The informative article by Thomas F. Gleason (“Pre-Judgment Interest and Stipulations of Liability Under CPLR 5002,” NYLJ, 9/18/17) understandably triggered calls from readers regarding the status of the Court of Appeals decision in Mahoney v. Brockbank, 142 A.D.3d 200 (2nd Dept., 2016), lv granted, 29 N.Y.3d 904 (2017). Some of Mr. Gleason’s thoughts how to address the ramifications of Mahoney also warrant further comment.
Whether a plaintiff is entitled to prejudgment interest from the moment a defendant concedes liability will not be decided by the Court of Appeals. Immediately after the Court granted plaintiff leave, the defendant, who previously argued that interest ran from the date of the jury’s damages verdict, suddenly agreed to pay every cent of interest owed from the date of the stipulation conceding liability to the date judgment was entered (CPLR 5002) and until it was paid in May 2017 (CPLR 5003). By offering the full $115,000 of interest, which the plaintiff had no choice but to accept, the defendant successfully silenced the Court of Appeals on this important issue and prevented a reversal of the Appellate Division’s order.
Based on the Court of Appeals’ repeated holdings that a defendant owes prejudgment interest from the moment liability was established to make the plaintiff whole (see, e.g., Love v. State of New York, 78 N.Y.2d 540 ), and that an arbitrator’s “award” entitles a successful party to prejudgment interest despite the absence of the word “award” in CPLR 5002 (Matter of Kavares v. MVAIC, 29 A.D.2d 68 [1st Dept., 1967], affd. sub nom., Matter of McEntee v. MVAIC, 28 N.Y.2d 939 ), plaintiff argued, inter alia, that a binding stipulation that determined liability entitles the plaintiff to prejudgment interest as a matter of right. After acknowledging that plaintiff’s argument was “well-founded,” the Appellate Division, Second Department, nevertheless, noted that the word “stipulation” is not included in CPLR 5002, and held that a plaintiff is only entitled to prejudgment interest if liability is adjudicated by a third party and not when the defendant admits total fault.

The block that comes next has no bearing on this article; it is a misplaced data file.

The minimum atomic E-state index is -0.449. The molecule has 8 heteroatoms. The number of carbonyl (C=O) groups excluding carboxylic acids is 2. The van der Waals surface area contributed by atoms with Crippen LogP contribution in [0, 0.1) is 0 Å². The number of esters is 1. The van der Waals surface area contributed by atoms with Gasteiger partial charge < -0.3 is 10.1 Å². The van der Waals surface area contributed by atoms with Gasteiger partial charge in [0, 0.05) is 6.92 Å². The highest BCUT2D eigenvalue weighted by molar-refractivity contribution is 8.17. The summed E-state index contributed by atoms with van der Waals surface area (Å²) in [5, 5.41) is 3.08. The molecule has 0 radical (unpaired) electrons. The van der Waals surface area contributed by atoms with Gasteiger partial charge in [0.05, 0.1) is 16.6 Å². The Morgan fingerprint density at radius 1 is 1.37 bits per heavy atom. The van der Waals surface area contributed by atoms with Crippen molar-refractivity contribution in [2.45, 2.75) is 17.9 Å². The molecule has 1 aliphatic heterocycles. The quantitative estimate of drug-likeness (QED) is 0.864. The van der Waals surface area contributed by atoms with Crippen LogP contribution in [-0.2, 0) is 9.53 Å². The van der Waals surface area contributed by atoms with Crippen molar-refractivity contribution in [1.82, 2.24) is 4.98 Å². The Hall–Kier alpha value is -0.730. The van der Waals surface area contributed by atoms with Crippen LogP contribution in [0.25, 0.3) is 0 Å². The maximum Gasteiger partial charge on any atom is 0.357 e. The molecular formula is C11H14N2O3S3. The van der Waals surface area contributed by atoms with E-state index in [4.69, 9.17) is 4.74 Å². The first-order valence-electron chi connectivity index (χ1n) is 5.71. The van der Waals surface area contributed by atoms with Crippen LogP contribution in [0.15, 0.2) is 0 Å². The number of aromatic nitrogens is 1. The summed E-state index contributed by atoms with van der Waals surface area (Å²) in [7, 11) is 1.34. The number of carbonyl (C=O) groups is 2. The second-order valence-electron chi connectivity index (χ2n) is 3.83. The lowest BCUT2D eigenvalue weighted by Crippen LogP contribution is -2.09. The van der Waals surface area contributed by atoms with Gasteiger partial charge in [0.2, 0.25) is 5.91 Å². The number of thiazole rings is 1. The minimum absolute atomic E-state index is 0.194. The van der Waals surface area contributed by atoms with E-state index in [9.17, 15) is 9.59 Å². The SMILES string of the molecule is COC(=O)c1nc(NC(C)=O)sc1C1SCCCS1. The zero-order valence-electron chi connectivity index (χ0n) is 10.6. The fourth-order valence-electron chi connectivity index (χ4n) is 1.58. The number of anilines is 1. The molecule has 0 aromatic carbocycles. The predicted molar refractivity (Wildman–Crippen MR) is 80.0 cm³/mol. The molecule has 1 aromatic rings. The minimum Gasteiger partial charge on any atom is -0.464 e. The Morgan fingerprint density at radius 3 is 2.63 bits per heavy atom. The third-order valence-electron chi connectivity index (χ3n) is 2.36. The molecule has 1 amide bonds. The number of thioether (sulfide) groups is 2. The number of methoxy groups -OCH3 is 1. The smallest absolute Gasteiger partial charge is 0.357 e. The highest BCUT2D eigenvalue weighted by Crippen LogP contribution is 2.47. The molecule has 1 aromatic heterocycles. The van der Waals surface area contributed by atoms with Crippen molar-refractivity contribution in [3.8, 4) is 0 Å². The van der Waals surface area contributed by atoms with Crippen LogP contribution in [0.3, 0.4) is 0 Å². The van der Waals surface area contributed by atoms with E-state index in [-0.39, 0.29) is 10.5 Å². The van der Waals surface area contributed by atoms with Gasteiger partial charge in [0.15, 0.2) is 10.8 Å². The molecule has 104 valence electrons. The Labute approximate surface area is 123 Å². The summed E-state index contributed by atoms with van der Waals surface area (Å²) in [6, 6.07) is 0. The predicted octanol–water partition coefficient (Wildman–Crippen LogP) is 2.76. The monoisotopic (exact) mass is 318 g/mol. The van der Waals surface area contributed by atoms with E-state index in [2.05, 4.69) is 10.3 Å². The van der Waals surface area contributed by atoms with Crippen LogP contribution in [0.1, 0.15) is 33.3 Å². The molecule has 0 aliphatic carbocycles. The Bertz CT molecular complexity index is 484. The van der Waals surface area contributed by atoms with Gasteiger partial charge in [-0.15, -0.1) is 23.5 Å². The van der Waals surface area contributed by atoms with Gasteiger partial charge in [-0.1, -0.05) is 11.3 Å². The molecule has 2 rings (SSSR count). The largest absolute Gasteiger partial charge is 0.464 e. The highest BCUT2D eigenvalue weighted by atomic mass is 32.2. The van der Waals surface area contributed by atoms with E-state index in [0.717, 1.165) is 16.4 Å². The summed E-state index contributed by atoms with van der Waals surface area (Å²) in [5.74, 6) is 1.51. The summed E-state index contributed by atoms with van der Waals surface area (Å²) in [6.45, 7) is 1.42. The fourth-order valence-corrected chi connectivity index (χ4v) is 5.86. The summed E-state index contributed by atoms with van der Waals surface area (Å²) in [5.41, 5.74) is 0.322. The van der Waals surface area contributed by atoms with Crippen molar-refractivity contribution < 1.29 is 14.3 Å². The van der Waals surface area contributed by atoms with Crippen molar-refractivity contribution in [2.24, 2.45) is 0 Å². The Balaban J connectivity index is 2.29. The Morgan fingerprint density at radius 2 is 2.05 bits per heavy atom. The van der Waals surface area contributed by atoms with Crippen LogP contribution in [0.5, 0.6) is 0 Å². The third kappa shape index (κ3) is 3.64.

Mr. Gleason questioned whether having a stipulation “so ordered” would satisfy CPLR 5002. This issue was presented to, but implicitly rejected by, the Appellate Division. Simply adding a Court’s signature to an already final, definite and binding stipulation does not satisfy the Appellate Division’s new requirement (i.e., liability must be determined not by the parties, but by an actual decision or adjudication by a third party).
Moreover, amending CPLR 2104, as Mr. Gleason suggests, to serve as a reminder to address prejudgment interest would most likely not accomplish its intended goal. The specific terms of the stipulation will remain the fatal stumbling block. Post-Mahoney, when plaintiffs refuse defendants’ demands that prejudgment interest be waived in exchange for liability concessions, the Courts will inevitably receive a continuous stream of motions for summary judgment, strike the defendant’s answer, default judgment, etc., and/or need to preside over full trials so that a court or jury (i.e., third party) determines liability. The colossal amount of unnecessary work for an already overburdened judiciary was likely one reason why the Court of Appeals granted leave.
Now that the Court of Appeals is unable to rectify the Appellate Division decision, and to properly reflect the legislative intent and the Court of Appeals’ previous decisions, the legislature should amend CPLR 5002 so that it reads “a party is entitled to prejudgment interest from the moment liability is determined by a verdict, report, decision, stipulation, or any other final and definite determination…”
Steven J. Seiden
Seiden & Kaufman
Carle Place, New York